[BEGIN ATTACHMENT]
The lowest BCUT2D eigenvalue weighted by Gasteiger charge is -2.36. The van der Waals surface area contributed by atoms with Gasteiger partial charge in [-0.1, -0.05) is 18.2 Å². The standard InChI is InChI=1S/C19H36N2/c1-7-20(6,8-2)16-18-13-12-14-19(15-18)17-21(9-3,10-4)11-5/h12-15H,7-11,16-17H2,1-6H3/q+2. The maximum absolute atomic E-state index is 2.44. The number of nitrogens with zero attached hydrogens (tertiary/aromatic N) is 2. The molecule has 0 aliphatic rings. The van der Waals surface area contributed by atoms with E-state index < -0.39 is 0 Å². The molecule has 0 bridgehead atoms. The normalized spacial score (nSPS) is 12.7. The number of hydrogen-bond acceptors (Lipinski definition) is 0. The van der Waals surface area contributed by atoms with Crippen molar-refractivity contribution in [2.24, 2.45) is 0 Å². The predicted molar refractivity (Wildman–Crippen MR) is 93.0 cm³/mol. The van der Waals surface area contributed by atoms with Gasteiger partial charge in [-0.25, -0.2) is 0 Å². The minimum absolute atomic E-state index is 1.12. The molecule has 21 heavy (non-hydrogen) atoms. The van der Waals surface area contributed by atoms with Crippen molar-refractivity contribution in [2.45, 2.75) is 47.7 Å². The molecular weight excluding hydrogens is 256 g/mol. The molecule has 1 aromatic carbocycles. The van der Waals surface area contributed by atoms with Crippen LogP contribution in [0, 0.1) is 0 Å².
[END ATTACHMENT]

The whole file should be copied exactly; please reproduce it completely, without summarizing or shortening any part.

The lowest BCUT2D eigenvalue weighted by Gasteiger charge is -2.36. The van der Waals surface area contributed by atoms with Gasteiger partial charge in [-0.1, -0.05) is 18.2 Å². The standard InChI is InChI=1S/C19H36N2/c1-7-20(6,8-2)16-18-13-12-14-19(15-18)17-21(9-3,10-4)11-5/h12-15H,7-11,16-17H2,1-6H3/q+2. The maximum absolute atomic E-state index is 2.44. The number of nitrogens with zero attached hydrogens (tertiary/aromatic N) is 2. The molecule has 0 aliphatic rings. The van der Waals surface area contributed by atoms with E-state index < -0.39 is 0 Å². The molecule has 0 bridgehead atoms. The normalized spacial score (nSPS) is 12.7. The number of hydrogen-bond acceptors (Lipinski definition) is 0. The van der Waals surface area contributed by atoms with Crippen molar-refractivity contribution in [2.24, 2.45) is 0 Å². The predicted molar refractivity (Wildman–Crippen MR) is 93.0 cm³/mol. The van der Waals surface area contributed by atoms with Gasteiger partial charge in [-0.25, -0.2) is 0 Å². The minimum absolute atomic E-state index is 1.12. The molecule has 21 heavy (non-hydrogen) atoms. The van der Waals surface area contributed by atoms with Crippen molar-refractivity contribution in [2.45, 2.75) is 47.7 Å². The molecular weight excluding hydrogens is 256 g/mol. The molecule has 1 aromatic carbocycles. The van der Waals surface area contributed by atoms with Crippen LogP contribution in [0, 0.1) is 0 Å².